The Ministry of Interior informed (Dawn, July 18, 2020) the Islamabad High Court (IHC) that Ritchie was living in Pakistan on an “extended’ visa and she is working on film projects in collaboration with the military’s media affairs wing and the Khyber Pakhtunkhwa government.
‘Impressed’ by current Prime Minister Imran Khan ever since he visited Texas as an opposition politician, Ritchie began working for his Pakistan Tehreek-e-Insaf (PTI) party in 2013. Imran Khan had once proposed to Ritchie, not marriage but sex, Pakistani media reports alleged. However, this was revealed not by Ritchie, but by Pakistani TV host Ali Saleem who is popularly known as Begum Nawazish Ali. He claimed that he was told by the American filmmaker.
Who are her benefactors?
There are numerous conjectures against or in support of Ritchie who is fighting her own court battles against the PPP brass. But it is not difficult to conclude that she is being used to tarnish the PPP leaders, dead and living.
For one, Benazir still enjoys wide support at home and abroad as the world’s first democratically elected Muslim woman prime minister, more than once. Her being assassinated in 2007 adds to her halo as a “martyr”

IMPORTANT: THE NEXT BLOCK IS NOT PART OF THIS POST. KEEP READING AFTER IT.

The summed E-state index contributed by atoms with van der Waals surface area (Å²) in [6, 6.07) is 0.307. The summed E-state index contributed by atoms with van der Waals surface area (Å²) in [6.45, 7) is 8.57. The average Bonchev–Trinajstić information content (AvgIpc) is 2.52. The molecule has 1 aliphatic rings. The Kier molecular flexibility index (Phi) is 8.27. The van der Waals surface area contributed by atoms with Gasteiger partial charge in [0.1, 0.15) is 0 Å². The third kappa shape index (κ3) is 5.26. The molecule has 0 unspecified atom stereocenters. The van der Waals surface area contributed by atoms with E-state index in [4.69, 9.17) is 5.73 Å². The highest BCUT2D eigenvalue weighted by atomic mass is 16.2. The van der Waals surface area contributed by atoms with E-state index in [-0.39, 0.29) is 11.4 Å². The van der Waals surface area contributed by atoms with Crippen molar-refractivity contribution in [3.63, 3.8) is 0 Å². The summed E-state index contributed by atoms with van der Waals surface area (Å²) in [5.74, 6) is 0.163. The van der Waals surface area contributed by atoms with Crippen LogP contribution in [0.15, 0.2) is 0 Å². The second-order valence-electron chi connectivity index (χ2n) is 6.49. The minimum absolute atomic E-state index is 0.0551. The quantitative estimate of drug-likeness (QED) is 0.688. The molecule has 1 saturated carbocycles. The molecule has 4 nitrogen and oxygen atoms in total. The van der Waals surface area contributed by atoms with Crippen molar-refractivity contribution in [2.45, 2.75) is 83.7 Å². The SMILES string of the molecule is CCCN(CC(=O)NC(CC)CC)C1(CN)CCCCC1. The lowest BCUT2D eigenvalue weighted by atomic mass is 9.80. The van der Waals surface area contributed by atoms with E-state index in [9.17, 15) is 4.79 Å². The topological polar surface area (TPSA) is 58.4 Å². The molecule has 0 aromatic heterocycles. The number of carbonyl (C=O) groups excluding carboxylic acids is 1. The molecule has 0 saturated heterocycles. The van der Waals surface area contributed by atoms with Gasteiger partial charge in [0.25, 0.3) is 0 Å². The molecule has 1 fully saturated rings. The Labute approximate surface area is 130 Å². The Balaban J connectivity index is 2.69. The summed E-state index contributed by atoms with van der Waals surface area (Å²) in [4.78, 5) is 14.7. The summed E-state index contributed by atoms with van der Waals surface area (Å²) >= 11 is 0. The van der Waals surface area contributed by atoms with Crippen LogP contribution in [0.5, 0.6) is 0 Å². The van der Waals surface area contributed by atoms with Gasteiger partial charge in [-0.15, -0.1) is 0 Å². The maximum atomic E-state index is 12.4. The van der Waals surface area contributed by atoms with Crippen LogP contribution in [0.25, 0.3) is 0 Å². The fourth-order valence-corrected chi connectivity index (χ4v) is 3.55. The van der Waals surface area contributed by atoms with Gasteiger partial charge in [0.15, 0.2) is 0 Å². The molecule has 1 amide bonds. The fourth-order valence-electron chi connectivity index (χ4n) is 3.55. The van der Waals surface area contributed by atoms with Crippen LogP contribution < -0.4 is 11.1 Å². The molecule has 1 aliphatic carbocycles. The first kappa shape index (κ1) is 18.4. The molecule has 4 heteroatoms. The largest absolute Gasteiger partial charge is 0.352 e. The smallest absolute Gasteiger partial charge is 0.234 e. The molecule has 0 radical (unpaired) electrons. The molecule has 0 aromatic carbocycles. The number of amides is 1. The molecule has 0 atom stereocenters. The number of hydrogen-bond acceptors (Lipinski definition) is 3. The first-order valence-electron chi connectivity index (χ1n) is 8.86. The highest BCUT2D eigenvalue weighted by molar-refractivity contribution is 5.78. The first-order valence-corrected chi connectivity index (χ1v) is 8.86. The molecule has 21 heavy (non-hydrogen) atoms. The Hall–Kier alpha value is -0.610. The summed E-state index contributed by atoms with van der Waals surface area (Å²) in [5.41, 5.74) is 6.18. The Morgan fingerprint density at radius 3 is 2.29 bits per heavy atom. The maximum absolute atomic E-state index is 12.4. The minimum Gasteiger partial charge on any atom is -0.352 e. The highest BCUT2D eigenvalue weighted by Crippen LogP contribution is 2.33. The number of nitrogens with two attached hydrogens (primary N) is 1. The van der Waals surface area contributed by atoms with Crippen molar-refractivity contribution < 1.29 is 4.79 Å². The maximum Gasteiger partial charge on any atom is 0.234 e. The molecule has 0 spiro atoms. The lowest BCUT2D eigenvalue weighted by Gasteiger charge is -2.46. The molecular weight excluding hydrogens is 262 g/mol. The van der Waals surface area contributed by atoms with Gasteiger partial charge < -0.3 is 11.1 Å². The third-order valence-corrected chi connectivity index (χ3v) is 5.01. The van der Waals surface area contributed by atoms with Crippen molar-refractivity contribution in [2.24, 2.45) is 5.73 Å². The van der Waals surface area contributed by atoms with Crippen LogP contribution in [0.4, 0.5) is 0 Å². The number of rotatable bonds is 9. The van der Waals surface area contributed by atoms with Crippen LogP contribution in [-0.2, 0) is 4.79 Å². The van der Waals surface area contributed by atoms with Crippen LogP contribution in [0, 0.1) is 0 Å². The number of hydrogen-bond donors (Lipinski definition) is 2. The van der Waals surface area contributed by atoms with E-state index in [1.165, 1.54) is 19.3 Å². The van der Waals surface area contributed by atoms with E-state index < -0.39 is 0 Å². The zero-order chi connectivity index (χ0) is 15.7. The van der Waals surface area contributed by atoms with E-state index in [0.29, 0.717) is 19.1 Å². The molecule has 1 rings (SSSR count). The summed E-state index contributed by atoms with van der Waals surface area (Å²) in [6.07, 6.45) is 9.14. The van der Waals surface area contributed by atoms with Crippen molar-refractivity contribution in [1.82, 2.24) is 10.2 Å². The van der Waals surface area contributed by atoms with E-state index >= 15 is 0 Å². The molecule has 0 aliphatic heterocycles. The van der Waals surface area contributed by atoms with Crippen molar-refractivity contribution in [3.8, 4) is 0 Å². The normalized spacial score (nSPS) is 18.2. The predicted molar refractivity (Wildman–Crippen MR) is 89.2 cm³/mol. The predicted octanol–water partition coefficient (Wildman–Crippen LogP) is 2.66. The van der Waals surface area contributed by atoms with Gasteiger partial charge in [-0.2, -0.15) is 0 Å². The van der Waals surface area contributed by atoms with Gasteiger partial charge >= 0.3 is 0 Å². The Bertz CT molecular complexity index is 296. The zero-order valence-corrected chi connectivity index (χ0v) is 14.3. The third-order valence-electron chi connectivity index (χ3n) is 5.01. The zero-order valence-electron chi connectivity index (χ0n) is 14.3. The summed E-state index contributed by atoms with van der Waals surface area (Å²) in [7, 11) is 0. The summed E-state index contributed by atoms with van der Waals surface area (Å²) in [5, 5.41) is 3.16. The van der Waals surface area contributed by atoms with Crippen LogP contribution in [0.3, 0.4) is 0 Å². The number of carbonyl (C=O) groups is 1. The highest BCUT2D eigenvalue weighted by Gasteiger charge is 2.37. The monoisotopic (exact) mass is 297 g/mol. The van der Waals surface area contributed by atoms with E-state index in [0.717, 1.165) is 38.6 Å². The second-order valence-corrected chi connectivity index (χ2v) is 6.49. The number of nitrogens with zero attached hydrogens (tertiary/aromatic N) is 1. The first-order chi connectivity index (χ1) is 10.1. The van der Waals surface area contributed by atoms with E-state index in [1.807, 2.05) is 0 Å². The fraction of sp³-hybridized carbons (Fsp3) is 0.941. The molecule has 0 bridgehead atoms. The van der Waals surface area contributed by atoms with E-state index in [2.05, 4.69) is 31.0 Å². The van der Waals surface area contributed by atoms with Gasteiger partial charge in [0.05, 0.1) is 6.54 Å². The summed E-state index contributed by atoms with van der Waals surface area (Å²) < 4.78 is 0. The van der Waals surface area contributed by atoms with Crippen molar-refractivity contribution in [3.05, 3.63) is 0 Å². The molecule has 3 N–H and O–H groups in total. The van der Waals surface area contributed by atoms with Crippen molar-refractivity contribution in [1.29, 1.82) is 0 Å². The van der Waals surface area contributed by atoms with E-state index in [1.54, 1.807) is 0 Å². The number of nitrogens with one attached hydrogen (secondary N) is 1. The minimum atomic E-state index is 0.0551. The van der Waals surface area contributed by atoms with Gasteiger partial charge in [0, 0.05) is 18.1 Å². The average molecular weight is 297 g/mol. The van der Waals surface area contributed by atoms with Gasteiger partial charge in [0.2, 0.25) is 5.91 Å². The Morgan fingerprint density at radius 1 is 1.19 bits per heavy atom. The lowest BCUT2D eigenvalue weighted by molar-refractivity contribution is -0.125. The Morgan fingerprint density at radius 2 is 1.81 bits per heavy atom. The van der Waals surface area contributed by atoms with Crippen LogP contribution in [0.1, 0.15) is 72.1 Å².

As for her son Bilawal, being gay, even in a society where ‘bachhaabazi’ (child abuse) is prevalent, the charge can be politically damaging.
For now, the PPP, despite its weaknesses, is ruling in Sindh, with the potential to bounce back someday, and there is a case for the establishment for it to be undermined. The other mainstream party, the Pakistan Muslim League (Nawaz) has been considerably weakened with three-time prime minister Nawaz Sharif sick and in exile. It could well be the next target of the “Ritchie missiles”, some media has surmised.
It is not difficult to surmise that the net beneficiary of Ritchie’s controversial activities, and her tendentious outbursts, is Pakistan’s all-powerful civil-military establishment that keeps the politicos under check.